Man is like a breath; his days are like a passing shadow.
So teach us to number our days that we may get a heart of wisdom.
The average American spends 23.7 hours a week on the internet. For perspective, that’s the equivalent of browsing facebook, watching youtube, and posting on instagram from 12:01 in the morning until 11:46 at night, with no breaks for eating, sleeping, or using the bathroom one day a week, every week. It’s a staggering thought- even more staggering to consider when the same study goes on to point out that the average American’s internet usage per week has risen steadily since the year 2000 and the rise hasn’t begun to slow down yet. Not only are we spending that much time online, but we’re continuing to find ways to spend more time online. Consider smartphones, a relatively recent phenomena (only popular for the past 10 years). Seventy-seven percent of Americans own smartphones and the average American checks their phone more than 80 times per day. Something that didn’t exist more than ten years ago for most people, is now considered an essential part of life.
There is no way we can spend so much time online, and not be changed. From amazon to facebook, the internet has fundamentally changed how we shop, work, play, and relate. Some of these changes are good – we can stay in touch with friends and family at long distance easier than ever before, and it’s never been easier to buy cheap books (and other items, but most importantly, books). Some of these changes are not so good.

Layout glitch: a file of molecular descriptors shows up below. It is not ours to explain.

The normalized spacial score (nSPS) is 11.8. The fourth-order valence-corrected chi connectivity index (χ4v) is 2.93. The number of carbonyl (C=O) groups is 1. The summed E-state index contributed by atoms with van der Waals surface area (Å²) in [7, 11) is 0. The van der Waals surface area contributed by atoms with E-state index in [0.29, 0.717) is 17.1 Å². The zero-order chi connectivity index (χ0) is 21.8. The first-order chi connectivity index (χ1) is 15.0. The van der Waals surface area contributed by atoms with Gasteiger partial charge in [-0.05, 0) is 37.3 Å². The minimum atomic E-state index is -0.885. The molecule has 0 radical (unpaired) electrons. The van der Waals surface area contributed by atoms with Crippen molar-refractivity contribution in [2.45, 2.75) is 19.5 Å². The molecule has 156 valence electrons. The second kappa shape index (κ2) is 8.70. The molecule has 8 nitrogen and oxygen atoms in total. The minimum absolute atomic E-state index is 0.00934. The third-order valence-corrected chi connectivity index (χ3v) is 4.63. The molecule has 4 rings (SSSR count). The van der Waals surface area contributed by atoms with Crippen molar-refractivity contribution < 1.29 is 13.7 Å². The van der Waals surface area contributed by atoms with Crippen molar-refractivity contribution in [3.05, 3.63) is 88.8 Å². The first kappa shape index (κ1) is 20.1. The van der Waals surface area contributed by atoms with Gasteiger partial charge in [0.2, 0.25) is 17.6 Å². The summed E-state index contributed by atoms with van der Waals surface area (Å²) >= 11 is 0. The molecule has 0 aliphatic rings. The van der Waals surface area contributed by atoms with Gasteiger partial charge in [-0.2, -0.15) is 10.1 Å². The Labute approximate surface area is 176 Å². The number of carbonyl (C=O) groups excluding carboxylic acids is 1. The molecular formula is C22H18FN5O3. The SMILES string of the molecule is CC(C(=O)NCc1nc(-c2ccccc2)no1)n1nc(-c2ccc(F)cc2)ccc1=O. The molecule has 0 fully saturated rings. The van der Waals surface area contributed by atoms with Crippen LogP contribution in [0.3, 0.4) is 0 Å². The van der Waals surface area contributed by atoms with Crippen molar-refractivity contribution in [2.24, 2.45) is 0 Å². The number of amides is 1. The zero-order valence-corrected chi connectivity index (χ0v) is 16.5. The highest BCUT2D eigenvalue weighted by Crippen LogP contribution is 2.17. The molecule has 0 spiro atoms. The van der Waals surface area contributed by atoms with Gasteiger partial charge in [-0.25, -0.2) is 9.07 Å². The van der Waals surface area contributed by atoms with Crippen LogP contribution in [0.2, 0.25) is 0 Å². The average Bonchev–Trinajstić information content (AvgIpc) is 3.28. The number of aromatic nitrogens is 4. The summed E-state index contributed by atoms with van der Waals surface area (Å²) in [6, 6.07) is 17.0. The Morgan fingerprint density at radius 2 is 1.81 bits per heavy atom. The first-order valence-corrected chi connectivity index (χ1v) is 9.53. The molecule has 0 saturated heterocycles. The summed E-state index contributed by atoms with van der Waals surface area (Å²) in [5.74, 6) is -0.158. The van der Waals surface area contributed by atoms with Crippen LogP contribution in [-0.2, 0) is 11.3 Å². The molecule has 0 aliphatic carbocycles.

Have you ever started browsing instagram, only to look up a half-hour later and wonder what happened? Do you find yourself reaching for your phone to check youtube anytime work gets boring? Ever feel like if you just scroll a little further on some app or program, that you’ll find something really good? Can I ask an even more personal question: when was the last time you went to the bathroom without your phone?
It’s not your fault. Tech companies hire well paid teams of phycologists, behavior experts, marketers, and AI programmers to help them build their apps, web pages, and video games in a way that manipulates you into spending more time on them then you realize you are spending.
Maybe you’re reading this thinking, I don’t have a problem, I control my browsing habits, they don’t control me. If you don’t think you have a problem, humor me- try a 48 hour tech fast. If you’re like most of us (myself included) it won’t be an easy experience. Addicts rarely realize they have a problem until their fix is taken away.
Why listen to me about how to use the internet? Good question. I do not have a degree in sociology or psychology. My field of study and experience is communications and advertising. I sell advertising for a local media company and have studied both national and local digital advertising. It’s my job to know how the new “attention economy” works. I’ve also worked in an online ministry for thirteen years and seen the rapid changes that technology forces on all of us. I bring something to the table different than that of a sociologist and psychologist – battlefield knowledge. The battle that I speak of is the battle for dollars, and the terrain that’s being fought over is not hills or cities, but your attention, your emotions, and your time.
I don’t want you to stop using the internet. But I want you to know some things, some things that will help you be less manipulatable, some things that will help you to keep or reclaim that which is rightfully yours to use as you will- your attention, your emotions, and your time.
To be continued in Pt. 2…
Author: Samuel Schmitt